Multiple-award winning, MWA Grand Master of suspense
by Karen Ahn
Matthew Scudder is a changed man. While still a time-hardened veteran of the streets, he's left the shadows of the mean streets to make a few startling changes. A reformed alcoholic, he's married his long-time girlfriend, Elaine, and even gotten the private investigator's license he'd avoided for so long.
But old habits die hard.
Scudder's old friend Mick Ballou needs a favor-- and it's a big one. Mick Ballou is as Irish as they come-- a fervent Irish patriot and a die-hard denizen of the New York neighborhood known as Hell's Kitchen. Hell's Kitchen is Mick's turf, and he is determined to protect what's his-- with Scudder's help.
Hell's Kitchen (also known as Clinton; in the 1700s, the DeWitt Clinton farm extended from what is now 39th up to 55th street) is a neighborhood steeped in violence, poetry, and camaraderie. Populated by tenements, breweries and slaughterhouses in the 1800s, it housed unseen, oppressed immigrants from all nations who would soon leave their mark on New York City. From the outside it was a frightening, depraved haven of evil and corruption to the middle-class denizens of New York. To the residents it was a working-class neighborhood-- albeit tougher than most, while Thomas Wolfe and O. Henry called the streets of Hell's kitchen both home and inspiration.
Hell's Kitchen has left its mark on history-- the Civil War draft riots of 1863 left several dead and 8,000 wounded. Immediately following the Civil War, thousands of homeless street urchins eventually formed the notorious 19th Street Gang, led by Dutch Heinrichs. Soon the Gophers, Pug Uglies, Bowery Boys and the Dead Rabbits gangs followed, and the battles amongst them for territory (including the infamous Tenderloin area) began. So dangerous that police constables would only patrol the area in pairs, the author Herbert Asbury said it was the most dangerous area in America.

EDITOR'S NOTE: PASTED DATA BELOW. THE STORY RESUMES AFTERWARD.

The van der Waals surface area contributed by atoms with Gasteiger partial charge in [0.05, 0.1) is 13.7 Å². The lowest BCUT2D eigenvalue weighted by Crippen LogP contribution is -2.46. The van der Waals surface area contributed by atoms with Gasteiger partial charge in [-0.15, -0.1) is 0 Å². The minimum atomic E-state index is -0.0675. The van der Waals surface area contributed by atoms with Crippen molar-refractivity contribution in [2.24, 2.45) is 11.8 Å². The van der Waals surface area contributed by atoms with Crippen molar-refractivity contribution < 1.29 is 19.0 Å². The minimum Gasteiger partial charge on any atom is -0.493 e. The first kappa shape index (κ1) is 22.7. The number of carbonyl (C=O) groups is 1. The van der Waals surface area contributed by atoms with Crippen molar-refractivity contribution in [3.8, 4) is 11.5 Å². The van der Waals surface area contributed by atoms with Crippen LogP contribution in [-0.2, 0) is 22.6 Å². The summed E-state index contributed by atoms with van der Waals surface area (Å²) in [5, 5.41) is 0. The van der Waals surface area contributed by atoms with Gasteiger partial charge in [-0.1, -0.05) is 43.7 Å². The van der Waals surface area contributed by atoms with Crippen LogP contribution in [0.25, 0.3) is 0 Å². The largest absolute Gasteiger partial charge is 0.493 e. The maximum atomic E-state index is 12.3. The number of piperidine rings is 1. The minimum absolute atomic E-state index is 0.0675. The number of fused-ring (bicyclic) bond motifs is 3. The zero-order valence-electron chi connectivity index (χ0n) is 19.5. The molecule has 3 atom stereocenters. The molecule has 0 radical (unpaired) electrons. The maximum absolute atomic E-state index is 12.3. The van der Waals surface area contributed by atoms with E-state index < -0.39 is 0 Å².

Eventually the gangs evolved into sophisticated organizations who would control New York via the political machines entrenched in the already corrupt city government, Tammany Hall.
Currently Hell's Kitchen is a residential neighborhood, populated by families-- in fact, populated by families that have been there for generations. Many are fiercely loyal to the neighborhood and praise its almost small-town sense of community.
But the residents are still aware-- and proud-- of Hell's Kitchen's colorful past. They all know and recount the popular stories behind the neighborhood's nickname-- some say it comes from a similar neighborhood nicknamed Hell's Kitchen in London; others say the term was first used by a reported in the New York Times in the late 1800s. Some say it comes from an old German restaurant of the same name.
The most popular story comes from a folktale about a cop named Dutch Fred. A veteran police officer, he and his rookie partner were watching a small riot one night on West 39th Street at 10th Avenue. His partner, aghast at the violence, is supposed to have said, "This place is hell itself!" Fred replied leisurely, "Hell's a mild climate. This is Hell's Kitchen."
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